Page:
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A Handful Of Dust: An Interview With Katie Paterson
John Quin , April 30th, 2022 08:18

With an exhibition of new work currently on display at Edinburgh's Ingleby Gallery, Katie Paterson talks about the anthropocene, deep time, andthe pulse point between science and art

Scottish Artist Katie Paterson with Requiem, an exhibition which tells the life of the planet in a single work. shows the birth. It is to go on display for the first time at Ingleby Gallery, Edinburgh from this week. Until 11 June

Glaswegian Katie Paterson is one of the country’s more melancholically inclined artists, a Romantic with a Sebaldian interest in Deep Time and Deep Space. She’s something of a hyperborean (okay, she lives in Fife) and it was when she worked as a hotel maid in Iceland between her two art degrees that she developed a love for northern landscapes, geology, and natural light. Perhaps inevitably her attention has been drawn to the frailty of our planet.

Paterson’s works have a cool purity: she makes conceptual works that meld poetic ideas and scientific fact. Take Vatnajokull (the sound of) (2007–08) where you could phone her mobile and listen to a glacier groaning. She’s made a map called All the Dead Stars (2009) that features 27,000 ‘stellar corpses’ but then later reanimates dead material by sending a meteorite back into space with Campo del Cielo (2012). And, playing with absence she’s transmitted a Cagean 4 minutes and 33 seconds of silence (Earth –Moon –Earth 4’ 33” (2008)) to our only satellite that after traveling approximately 500,000 miles returns to Earth 2.5 seconds later.

There’s a vertiginous quality to her practice: how are we supposed to deal with this infinity of time and things and facts? But such dizziness is countered by her inclination to preserve, to contain, to collect. Margaret Atwood initiated Paterson’s Future Library Project, a public artwork that hides an original work by a writer each year from 2014, unread until publication a hundred years later. Elif Shafak, David Mitchell, and Karl Ove Knausgård have also contributed so far. These books are buried in a newly planted forest of 1,000 trees near Oslo. If the planet is still going in 2114 literature fans are in for a treat.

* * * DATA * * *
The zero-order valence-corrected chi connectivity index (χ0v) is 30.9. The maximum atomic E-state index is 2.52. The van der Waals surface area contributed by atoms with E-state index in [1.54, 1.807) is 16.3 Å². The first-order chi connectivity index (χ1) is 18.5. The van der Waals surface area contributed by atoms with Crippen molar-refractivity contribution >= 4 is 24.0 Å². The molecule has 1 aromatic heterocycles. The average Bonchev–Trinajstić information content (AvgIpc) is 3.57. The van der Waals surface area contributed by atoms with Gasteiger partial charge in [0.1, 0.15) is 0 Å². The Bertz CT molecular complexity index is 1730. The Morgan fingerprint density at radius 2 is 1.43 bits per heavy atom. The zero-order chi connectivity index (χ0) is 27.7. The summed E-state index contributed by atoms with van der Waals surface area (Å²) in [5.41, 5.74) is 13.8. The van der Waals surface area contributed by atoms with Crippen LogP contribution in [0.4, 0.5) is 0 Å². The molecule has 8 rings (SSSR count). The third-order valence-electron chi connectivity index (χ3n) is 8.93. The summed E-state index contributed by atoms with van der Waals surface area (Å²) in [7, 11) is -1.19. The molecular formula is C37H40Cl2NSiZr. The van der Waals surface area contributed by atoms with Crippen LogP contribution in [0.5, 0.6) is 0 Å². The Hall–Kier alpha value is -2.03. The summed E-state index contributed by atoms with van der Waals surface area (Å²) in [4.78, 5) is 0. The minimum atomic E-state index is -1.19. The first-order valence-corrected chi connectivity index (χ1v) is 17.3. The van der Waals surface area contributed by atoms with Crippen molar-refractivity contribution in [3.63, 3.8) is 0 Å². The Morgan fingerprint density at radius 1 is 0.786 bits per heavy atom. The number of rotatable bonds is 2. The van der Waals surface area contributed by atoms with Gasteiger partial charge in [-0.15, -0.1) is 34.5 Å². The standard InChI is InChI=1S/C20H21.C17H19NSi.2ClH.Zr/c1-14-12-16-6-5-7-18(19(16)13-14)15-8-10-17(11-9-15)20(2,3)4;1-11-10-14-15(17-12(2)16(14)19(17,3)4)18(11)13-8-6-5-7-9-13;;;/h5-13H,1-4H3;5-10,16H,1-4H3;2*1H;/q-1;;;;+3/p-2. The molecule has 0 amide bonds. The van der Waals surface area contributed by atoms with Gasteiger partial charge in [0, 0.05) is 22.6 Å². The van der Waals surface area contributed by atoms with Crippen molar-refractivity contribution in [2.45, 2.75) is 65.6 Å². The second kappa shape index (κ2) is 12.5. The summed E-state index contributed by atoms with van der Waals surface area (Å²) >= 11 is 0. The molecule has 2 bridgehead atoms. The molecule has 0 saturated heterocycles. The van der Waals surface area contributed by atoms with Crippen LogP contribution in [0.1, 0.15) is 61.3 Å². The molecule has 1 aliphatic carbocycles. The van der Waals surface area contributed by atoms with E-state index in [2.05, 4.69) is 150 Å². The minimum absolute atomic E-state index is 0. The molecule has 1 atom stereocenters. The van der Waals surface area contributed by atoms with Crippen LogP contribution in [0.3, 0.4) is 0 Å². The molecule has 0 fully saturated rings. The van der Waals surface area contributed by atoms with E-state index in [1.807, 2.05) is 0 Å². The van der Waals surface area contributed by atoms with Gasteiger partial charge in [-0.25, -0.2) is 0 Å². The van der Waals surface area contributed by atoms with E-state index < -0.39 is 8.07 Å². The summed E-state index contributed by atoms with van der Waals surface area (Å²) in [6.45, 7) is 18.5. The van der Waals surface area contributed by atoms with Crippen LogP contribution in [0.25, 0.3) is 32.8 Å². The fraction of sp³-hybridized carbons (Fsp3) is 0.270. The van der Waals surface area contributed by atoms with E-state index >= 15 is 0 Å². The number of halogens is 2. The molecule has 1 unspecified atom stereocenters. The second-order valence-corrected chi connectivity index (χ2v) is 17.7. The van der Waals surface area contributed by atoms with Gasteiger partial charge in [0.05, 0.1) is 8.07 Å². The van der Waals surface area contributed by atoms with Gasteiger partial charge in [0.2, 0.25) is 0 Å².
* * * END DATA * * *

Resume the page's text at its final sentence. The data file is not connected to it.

A major retrospective of Paterson’s work was held at Turner Contemporary in Margate back in 2019. Her new show at Edinburgh’s Ingleby gallery is representative of her ambition as, amongst other works, it features a single object – a large glass urn on a single plinth - that represents the birth and life of our planet. She has described this new direction as ‘whispering activism’. We talked about what she calls ‘the saddest work I’ve ever made’:

Your new show at the Ingleby Gallery in Edinburgh has a piece called Requiem. It’s about dust: can you say more about this central work?

Walking into the gallery you see an empty glass urn. Around the room are 364 hand-blown glass vials that sit on shelves: each contains a tablespoon of dust, which ranges in colour – there are stony greys, beige and pinks, oranges, blues and blacks. Some are iridescent, like silver. I’ve ground remains fossilized remains dug from deep within the Earth over billions of years, to dust. Day-by-day visitors will pour these vials of dust into the urn, layer-by-layer through geological time, from the most ancient life to the present day, which will build up like strata, visible through the glass. The first layer of dust predates the existence of the Sun. Each layer is equal in measure at twenty-one grams: the putative ‘weight of a soul’ as suggested by an early 20th century ‘experiment’.

The dust spans the evolution of humankind over the last few million years, bringing together relics from lost civilizations to our present Anthropocene landscape, such as ruins from war-torn countries and techno-fossils, which will fill the top layers. So the artwork expresses a history of life and death across planet Earth, a remnant to a future lost world. It is both a celebratory, mythical object that reflects upon the history of all species – from the first creatures to open their eyes to the first flowers to flower – and a futurist mourning life on this planet.

How does Requiem investigate the evolution of humankind?